By Steve Hathcock
Special to the PARADE
The earliest recorded sender was the Greek philosopher Theophrastus who, in around 310 BC, threw sealed bottles into the Mediterranean to prove that the inland body of water was formed by the inflow of the Atlantic. There appears to be no record of any responses, but the idea of using the sea as a postal carrier itself caught on.
Sailors or passengers under dire situations have written desperate messages at sea. One such incident occurred sometime in the 1700s when Chunosuke Matsuyama set off on a treasure hunting expedition in the Pacific. He and a crew of 44 were shipwrecked off a small island in the South Pacific. Knowing their fate was inevitable, (there was no food or fresh water) the captain scratched their story onto chips of wood and cast them adrift in a bottle. The bottle was found 150 years later on the shoreline of Japan – a bit too late to mount a rescue attempt. Ironically, it was claimed that the bottle was found on the beach near Matsuyama’s childhood home in Japan, but this may just be folklore.
In the May 5th 1849 issue of the Milwaukee Sentinel, the editor reported the supposed wreck of a steamer after several articles floated ashore near Corpus Christi. Amidst the flotsam was a bottle with a message inside. “Unfortunately,” the editor reported, “the paper was torn to pieces by some stupid fellow who tried to get it out without breaking the bottle.” The beachcombers also found a board with some faded writing that had mostly been obliterated by the sand and water. As near as they could make out the message read, “Steamer Caledonia from New York to Chagres filled with passengers blown up and we expect to perish.”(Editor’s note: to date, I have found no record of the steamer Caledonia or its fate).
Then there was the British Admiralty bottle found on Padre Island on November 28, 1858 reported in the New York News. On July 6, 1857 this particular bottle had been thrown overboard from the Britannic Majesty’ ship Arachune in latitude 19 degrees and longitude 79 degrees, which is in the Caribbean Sea between Jamaica and Cuba. It was found on the shores of Padre Island 16 months later. Inside was one of the surveys furnished by the Admiralty at London to all the British National vessels with orders to note the longitude and latitude and then throw the bottle into the sea. All bottles picked up would then give insight into the vagaries of tide and current. Finders of the bottles are implored to note the location of where the bottle was found and then forward that information to the Admiralty. The plan spread and soon most of the sea going nations were participating in the effort. Much knowledge was obtained in this way and the term “passing the bottle” took on a scientific connotation as well.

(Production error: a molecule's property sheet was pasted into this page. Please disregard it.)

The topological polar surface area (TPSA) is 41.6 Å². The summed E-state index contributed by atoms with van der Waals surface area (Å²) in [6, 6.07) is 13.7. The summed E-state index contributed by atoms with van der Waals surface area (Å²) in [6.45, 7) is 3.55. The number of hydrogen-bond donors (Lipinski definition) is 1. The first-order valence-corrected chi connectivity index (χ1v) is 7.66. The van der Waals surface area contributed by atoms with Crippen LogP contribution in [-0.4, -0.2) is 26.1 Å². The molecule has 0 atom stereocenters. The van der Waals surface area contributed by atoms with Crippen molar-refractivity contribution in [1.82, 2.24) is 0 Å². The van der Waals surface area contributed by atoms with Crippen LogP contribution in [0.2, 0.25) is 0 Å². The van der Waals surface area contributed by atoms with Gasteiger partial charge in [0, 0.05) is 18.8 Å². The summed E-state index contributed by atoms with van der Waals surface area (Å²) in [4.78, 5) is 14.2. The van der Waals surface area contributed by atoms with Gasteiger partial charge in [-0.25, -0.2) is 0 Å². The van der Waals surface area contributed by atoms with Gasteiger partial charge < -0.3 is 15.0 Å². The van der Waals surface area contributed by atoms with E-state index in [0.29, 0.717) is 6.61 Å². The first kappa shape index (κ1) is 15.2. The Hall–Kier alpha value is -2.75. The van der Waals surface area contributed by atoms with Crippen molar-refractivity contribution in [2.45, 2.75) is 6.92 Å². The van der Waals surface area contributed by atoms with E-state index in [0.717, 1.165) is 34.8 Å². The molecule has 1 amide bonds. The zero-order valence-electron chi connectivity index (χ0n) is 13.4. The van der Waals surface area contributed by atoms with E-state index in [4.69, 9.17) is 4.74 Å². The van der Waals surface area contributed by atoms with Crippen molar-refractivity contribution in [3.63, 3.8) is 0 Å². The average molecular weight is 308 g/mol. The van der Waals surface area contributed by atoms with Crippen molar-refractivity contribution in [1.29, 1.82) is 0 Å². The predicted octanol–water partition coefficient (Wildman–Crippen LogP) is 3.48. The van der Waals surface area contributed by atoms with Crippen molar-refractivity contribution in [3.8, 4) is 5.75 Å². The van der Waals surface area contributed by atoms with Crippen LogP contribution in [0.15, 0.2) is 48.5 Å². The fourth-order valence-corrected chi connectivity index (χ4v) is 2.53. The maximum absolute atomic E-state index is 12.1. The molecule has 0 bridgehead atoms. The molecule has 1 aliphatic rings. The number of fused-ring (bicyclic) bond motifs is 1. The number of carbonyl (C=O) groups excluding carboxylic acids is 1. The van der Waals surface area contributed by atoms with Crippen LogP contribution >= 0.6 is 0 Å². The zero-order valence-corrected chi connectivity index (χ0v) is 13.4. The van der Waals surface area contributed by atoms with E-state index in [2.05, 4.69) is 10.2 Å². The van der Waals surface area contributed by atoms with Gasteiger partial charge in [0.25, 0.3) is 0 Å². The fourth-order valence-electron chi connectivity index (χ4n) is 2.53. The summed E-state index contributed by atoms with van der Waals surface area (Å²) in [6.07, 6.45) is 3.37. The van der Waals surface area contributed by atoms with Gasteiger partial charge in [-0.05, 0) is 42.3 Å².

Before a ship channel was dredged through Aransas Pass, there were frequent shipwrecks. These were usually caused by ships getting caught in a storm or in trying to cross the bar without the services of a pilot. Crossing the bar was dangerous because the depth of water varied from five to 10 feet. Probably the most exotic cargo to wash ashore during that time would have to be that of the Mary, a ship that foundered near Corpus Christi when trying to cross the bar during bad weather in 1876. The Corpus Christi Gazette warned that some of the cargo consisted of 500 bottles of strychnine. Bottles, with their labels washed away, had come ashore. People were warned not to satisfy their curiosity by taking a sip.
So there you have it, pick your poison